Oei Bizen Characteristics
    Hamon of nioi-deki koshihiraki midare (wide valleys between the midare) with a togari semblance, mixed with choji-midare, gunome, ko-ashi, kinsuji and sunagashi.
    Hamon similar to Yasumitsu except there is less choji, rounded midare, some gunome-choji with ashi, yo and kinsuji with ji-nie.
    Hamon of gunome-midare with "pointed" choji, ashi, yo of deep nioi, nie, kinsuji, sunagashi and inazuma.
    Hamon of basic gunome mixed with koshihiraki midare, choji, ashi and yo, some ko-nie and a "lustrous" nioi-guchi.

    Sue-Koto and Early Shinto Osafune Schools
    The Sue-Koto and early Shinto periods (1460-1650) were typified by such kaji as the generations of Katsumitsu (i.e., Jirozaemon), Munemitsu, Kiyomitsu, Sukesada and numerous others, too many to mention separately. The Bizen work of this period is best represented by koshihiraki-midare, togariba-gokoro and a somewhat distinct habuchi. Occasionally, choji appears as a component or even as the dominant portion of the hamon during this period of great turmoil (Sengoku-Jidai, Momoyama-Jidai, Sekigahara and the siege of Osaka Castle) but as chumon-uchi (made to special order) and rarely as kazu-uchi mono (mass produced items). Such works represent the bottom point of the Bizen tradition. One more notable group of this period who used choji, was the Shinto Okayama Masashige school. This group (circa 1620) made hamon of sugu-choji midare or choji-midare with distinct gunome and nioi-guchi.

    Shinto and Shin-Shinto Yokoyama School
    The Shinto Yokoyama-den was founded by the Osafune school smith Kozuke Daijo Sukesada who made blades with a distinct and rich choji pattern. Next to Kozuke Daijo, the best known Yokoyama kaji is Yokoyama Sukenaga (circa Tenpo). This school made blades of nioi hamon reminiscent of Koto times relying on many varieties of choji. These blades display koshi-hiraki midare, gunome, tight nioi-guchi, sunagashi and kinsuji. Other Shinto and Shin-Shinto era kaji also used the Bizen choji as trademark for their work. Such smiths included Naka Kawachi Kunisuke, Ishido-den, Taikei Naotane, as well as many others. The Shin-Shinto Yokoyama school is best known for the exact nature of its choji-midare, as most Shin-Shinto kaji show a hamon pattern which is restrained and overly conscious.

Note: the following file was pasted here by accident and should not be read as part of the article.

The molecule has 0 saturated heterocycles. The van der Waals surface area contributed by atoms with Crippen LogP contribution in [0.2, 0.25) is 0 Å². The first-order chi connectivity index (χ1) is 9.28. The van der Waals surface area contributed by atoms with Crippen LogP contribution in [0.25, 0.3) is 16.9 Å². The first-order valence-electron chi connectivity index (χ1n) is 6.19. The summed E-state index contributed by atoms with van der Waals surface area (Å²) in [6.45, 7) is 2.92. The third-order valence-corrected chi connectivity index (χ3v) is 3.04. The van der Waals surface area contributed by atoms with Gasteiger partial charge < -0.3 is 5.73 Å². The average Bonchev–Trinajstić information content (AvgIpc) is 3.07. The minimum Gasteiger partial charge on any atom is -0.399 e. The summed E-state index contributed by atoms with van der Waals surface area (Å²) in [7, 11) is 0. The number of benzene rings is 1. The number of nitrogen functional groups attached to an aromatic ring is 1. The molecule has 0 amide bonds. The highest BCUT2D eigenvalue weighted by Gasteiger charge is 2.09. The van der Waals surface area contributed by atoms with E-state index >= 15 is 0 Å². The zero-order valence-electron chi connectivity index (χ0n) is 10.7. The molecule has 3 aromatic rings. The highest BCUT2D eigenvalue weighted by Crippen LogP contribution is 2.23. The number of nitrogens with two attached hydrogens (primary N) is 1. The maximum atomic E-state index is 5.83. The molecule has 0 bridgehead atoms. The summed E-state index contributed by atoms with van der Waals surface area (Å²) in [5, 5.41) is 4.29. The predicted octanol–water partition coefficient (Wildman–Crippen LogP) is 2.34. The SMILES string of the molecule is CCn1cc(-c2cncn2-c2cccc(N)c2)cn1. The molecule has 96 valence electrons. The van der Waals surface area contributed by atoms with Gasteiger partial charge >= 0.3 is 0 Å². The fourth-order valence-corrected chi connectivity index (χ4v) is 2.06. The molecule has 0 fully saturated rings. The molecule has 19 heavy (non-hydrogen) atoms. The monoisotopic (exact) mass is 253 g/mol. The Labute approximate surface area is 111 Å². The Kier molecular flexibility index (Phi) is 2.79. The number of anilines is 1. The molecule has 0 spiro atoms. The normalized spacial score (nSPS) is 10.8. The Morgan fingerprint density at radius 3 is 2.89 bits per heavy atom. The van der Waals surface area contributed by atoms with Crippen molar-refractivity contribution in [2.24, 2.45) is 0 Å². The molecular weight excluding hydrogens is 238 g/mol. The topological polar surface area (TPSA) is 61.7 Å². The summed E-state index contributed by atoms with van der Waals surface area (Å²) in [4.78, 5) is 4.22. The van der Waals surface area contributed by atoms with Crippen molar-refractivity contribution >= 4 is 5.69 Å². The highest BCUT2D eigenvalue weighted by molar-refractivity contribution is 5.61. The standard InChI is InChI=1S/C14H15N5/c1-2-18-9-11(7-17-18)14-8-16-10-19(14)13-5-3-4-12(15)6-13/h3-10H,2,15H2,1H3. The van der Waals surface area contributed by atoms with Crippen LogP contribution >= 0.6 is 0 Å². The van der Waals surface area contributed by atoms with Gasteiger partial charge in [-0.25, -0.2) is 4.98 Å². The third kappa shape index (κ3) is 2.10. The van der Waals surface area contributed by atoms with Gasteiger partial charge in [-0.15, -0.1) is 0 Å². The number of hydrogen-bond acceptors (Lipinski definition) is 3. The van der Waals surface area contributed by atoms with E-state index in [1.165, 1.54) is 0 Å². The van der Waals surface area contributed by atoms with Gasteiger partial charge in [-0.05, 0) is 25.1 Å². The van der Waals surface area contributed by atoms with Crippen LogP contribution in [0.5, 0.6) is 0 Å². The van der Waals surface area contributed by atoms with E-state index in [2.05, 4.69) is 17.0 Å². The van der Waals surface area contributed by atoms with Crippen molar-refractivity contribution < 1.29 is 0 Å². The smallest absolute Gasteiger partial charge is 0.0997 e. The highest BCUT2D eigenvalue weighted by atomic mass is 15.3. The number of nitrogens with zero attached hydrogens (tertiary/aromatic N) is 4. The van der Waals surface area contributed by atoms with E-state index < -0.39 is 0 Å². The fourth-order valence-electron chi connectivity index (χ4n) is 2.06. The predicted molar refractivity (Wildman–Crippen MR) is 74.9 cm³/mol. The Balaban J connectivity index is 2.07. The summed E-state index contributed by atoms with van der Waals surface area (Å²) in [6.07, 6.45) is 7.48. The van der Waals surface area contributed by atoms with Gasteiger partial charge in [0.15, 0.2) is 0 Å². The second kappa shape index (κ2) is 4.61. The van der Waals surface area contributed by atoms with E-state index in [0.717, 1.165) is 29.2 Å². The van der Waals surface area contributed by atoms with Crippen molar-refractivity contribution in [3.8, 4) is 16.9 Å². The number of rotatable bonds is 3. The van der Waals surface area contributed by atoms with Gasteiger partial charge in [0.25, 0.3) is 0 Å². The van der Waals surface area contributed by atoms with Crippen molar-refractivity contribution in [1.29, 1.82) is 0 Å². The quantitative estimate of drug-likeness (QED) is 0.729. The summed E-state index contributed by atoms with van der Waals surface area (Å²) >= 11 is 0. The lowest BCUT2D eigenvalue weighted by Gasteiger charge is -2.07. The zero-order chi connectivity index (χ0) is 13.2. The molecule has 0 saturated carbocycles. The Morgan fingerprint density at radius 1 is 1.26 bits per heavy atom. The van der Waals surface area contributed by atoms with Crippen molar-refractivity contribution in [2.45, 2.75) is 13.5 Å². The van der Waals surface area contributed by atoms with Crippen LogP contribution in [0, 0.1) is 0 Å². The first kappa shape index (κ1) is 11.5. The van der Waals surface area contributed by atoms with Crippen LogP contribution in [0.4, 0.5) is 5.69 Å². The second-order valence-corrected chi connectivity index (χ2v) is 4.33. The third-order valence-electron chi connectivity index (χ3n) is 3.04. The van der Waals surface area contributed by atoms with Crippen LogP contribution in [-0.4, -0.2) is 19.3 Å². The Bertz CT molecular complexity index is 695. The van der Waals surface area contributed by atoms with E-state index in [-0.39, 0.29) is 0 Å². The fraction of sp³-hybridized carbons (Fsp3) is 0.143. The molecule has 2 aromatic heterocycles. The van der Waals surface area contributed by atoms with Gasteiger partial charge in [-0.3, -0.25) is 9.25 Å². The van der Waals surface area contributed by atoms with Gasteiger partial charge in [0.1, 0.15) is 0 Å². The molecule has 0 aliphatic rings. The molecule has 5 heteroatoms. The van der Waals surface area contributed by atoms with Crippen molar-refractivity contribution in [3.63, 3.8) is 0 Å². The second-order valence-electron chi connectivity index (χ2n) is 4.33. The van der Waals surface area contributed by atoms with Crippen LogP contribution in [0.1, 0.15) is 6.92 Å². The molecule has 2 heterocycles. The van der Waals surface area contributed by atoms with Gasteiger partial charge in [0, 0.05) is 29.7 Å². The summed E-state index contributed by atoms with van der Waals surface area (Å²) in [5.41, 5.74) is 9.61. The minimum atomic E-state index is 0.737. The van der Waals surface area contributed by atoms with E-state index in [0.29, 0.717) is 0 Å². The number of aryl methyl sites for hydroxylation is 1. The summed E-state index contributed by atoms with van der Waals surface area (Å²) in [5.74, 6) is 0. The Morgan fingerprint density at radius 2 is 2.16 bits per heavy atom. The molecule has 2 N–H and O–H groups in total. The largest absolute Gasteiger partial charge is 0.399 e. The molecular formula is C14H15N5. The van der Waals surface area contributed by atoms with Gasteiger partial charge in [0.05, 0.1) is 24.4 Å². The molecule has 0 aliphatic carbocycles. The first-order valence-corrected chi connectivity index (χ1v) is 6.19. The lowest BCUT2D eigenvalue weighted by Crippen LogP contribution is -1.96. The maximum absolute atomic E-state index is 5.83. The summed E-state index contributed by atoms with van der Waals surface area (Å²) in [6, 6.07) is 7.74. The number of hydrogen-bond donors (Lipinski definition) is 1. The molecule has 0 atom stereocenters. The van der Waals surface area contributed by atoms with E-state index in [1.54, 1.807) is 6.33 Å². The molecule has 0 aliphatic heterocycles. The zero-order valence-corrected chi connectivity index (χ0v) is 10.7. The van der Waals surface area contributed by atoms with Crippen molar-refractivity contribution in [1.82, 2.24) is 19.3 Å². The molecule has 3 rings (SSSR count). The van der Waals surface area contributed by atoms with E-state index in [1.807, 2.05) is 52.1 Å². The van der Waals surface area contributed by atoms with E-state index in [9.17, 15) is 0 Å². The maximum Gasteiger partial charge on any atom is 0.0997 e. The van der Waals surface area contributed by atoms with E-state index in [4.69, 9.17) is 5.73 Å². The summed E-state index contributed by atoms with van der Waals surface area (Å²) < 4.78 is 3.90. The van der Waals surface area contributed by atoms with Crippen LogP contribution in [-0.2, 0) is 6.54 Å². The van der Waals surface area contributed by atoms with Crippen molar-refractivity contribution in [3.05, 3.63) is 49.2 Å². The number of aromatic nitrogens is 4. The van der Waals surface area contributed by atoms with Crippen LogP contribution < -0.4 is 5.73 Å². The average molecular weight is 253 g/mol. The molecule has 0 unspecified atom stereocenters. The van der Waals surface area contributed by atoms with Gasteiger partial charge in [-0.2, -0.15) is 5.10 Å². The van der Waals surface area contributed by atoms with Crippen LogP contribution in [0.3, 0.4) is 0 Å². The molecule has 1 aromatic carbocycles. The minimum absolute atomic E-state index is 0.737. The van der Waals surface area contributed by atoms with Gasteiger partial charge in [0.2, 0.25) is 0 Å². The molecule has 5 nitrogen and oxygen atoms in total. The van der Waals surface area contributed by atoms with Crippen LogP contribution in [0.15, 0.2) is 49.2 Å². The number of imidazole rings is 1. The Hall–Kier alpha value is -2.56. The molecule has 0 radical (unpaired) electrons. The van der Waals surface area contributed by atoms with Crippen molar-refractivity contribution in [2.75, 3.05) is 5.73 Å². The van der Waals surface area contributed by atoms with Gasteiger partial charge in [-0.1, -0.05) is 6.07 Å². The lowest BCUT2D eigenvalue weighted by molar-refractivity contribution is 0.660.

Yokoyama Characteristics
    Yokoyama Kozuke Daijo Sukesada:
    Hamon of a wide and complex choji, koshihiraki-midare; ashi and yo are seen with overall fine ko-nie.
    Yokoyama Sukenaga:
    Hamon of gunome-choji-midare with juka-choji, ashi, yo and sunagashi being present; koshihiraki-midare is also seen.

    Final Stages of the Tradition
    The Bizen style choji did not end with the Haitorei Edict of 1871, rather it continues through numerous Gendai tosho. Men such as Gassan Sadakazu (who copied Ichimonji-den), Fujiwara Toshimitsu, the Yoshihara brothers, Yamada Kiyofusa, Horii Nobuhide and Tanetsuga, to name a few, have carried on the Bizen tradition and the noble choji-ha. The Bizen tradition today is immensely popular. Due to the in-depth study and experimentation of these dedicated tosho, once again the glories of the Ichimonji, Osafune and Yokoyama choji hamon live on in gendaito.

    (1) The preceding, and following, in no way is meant to delineate the choji-ha of the entire history of the Bizen-den. Rather, this article focuses on those "major" smiths whose work can readily be studied in numerous reference sources.

    Illustrations (from top to bottom)
    1. Ko-Bizen (circa Tenki, 1053)
    2. Fukuoka Ichimonji (circa Kennin, 1203)
    3. Yoshioka Ichimonji (circa Shoan, 1299)
    4. Ko-Osafune Mitsutada (circa Kogen, 1256)
    5. Osafune Nagamitsu (circa Tokuji, 1306)
    6. Yokoyama Osafune Sukenaga (circa Tenpo, 1830)

    Glossary of Choji-ha
    Ashinaga Choji: choji hamon which exhibits ashi (legs) which are long.
    Choji: cloves.
    Choji-midare: clove pattern mixed with irregularities.
    Fukuro-choji: choji of bag or sack shape.
    Futatsu-ba: doubled clove pattern seen on Katayama Ichimonji work.
    Gyaku-choji: reversed cloves, i.e., slanted.
    Juka-choji: compacted cloves pattern.
    Kawazuko-choji: tadpole cloves pattern resembling "mushrooms."
    Kengata-choji: fist shaped cloves.
    Ko-choji: small clove pattern.
    Mitsuzure choji: tripled clove pattern.
    O-choji: large clove pattern.
    Saka-choji: slanted clove pattern directed toward the machi area.

    Homma, J., Showa Dai Meito Zufu, NBTHK
    Okazaki, D., Nihonto Bizen-den Taikan
    Robinson, B. W., Arts of the Japanese Sword
    "Study of Yokoyama Bizen-To," The Philadelphia Area Token Kai
    Token Bijutsu, English and Japanese Editions (numerous issues)
    Tsuneshi, H., Nihonto Kantei-to Kenkyu: Koto and Shinto-hen
    Yamanaka, A., Nihonto Newsletter
    Attached Images Attached Images  

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    pdf version part 1
    Attached Files Attached Files

  4. #4
    pdf version part 2
    Attached Files Attached Files